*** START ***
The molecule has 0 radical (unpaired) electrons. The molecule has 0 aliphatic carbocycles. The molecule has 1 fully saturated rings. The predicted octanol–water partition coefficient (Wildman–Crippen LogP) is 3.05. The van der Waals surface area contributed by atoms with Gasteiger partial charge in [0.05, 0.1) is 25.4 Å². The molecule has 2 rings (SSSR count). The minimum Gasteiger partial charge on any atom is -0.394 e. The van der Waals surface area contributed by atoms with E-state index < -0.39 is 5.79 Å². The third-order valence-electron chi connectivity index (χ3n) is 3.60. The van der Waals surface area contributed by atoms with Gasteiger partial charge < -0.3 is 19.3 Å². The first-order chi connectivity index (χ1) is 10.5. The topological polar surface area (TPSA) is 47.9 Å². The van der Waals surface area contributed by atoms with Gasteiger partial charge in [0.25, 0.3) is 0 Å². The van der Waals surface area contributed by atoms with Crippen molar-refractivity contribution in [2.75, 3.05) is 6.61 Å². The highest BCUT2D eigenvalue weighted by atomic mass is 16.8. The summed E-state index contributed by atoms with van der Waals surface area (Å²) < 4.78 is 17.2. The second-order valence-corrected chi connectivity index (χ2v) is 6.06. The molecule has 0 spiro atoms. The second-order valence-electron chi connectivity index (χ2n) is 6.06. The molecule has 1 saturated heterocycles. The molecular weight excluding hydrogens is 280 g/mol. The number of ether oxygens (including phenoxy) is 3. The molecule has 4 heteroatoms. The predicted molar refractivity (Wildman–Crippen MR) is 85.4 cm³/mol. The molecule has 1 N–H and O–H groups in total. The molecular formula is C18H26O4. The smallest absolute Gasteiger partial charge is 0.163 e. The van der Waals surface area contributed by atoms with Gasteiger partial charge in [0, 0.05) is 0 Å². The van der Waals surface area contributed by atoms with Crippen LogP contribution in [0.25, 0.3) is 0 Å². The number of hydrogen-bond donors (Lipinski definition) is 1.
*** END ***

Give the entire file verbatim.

The molecule has 0 radical (unpaired) electrons. The molecule has 0 aliphatic carbocycles. The molecule has 1 fully saturated rings. The predicted octanol–water partition coefficient (Wildman–Crippen LogP) is 3.05. The van der Waals surface area contributed by atoms with Gasteiger partial charge in [0.05, 0.1) is 25.4 Å². The molecule has 2 rings (SSSR count). The minimum Gasteiger partial charge on any atom is -0.394 e. The van der Waals surface area contributed by atoms with E-state index < -0.39 is 5.79 Å². The third-order valence-electron chi connectivity index (χ3n) is 3.60. The van der Waals surface area contributed by atoms with Gasteiger partial charge < -0.3 is 19.3 Å². The first-order chi connectivity index (χ1) is 10.5. The topological polar surface area (TPSA) is 47.9 Å². The van der Waals surface area contributed by atoms with Gasteiger partial charge in [0.25, 0.3) is 0 Å². The van der Waals surface area contributed by atoms with Crippen molar-refractivity contribution in [2.75, 3.05) is 6.61 Å². The highest BCUT2D eigenvalue weighted by atomic mass is 16.8. The summed E-state index contributed by atoms with van der Waals surface area (Å²) < 4.78 is 17.2. The second-order valence-corrected chi connectivity index (χ2v) is 6.06. The molecule has 0 spiro atoms. The second-order valence-electron chi connectivity index (χ2n) is 6.06. The molecule has 1 saturated heterocycles. The molecular weight excluding hydrogens is 280 g/mol. The number of ether oxygens (including phenoxy) is 3. The molecule has 4 heteroatoms. The predicted molar refractivity (Wildman–Crippen MR) is 85.4 cm³/mol. The molecule has 1 N–H and O–H groups in total. The molecular formula is C18H26O4. The smallest absolute Gasteiger partial charge is 0.163 e. The van der Waals surface area contributed by atoms with Gasteiger partial charge in [0, 0.05) is 0 Å². The van der Waals surface area contributed by atoms with Crippen LogP contribution in [0.25, 0.3) is 0 Å². The number of hydrogen-bond donors (Lipinski definition) is 1.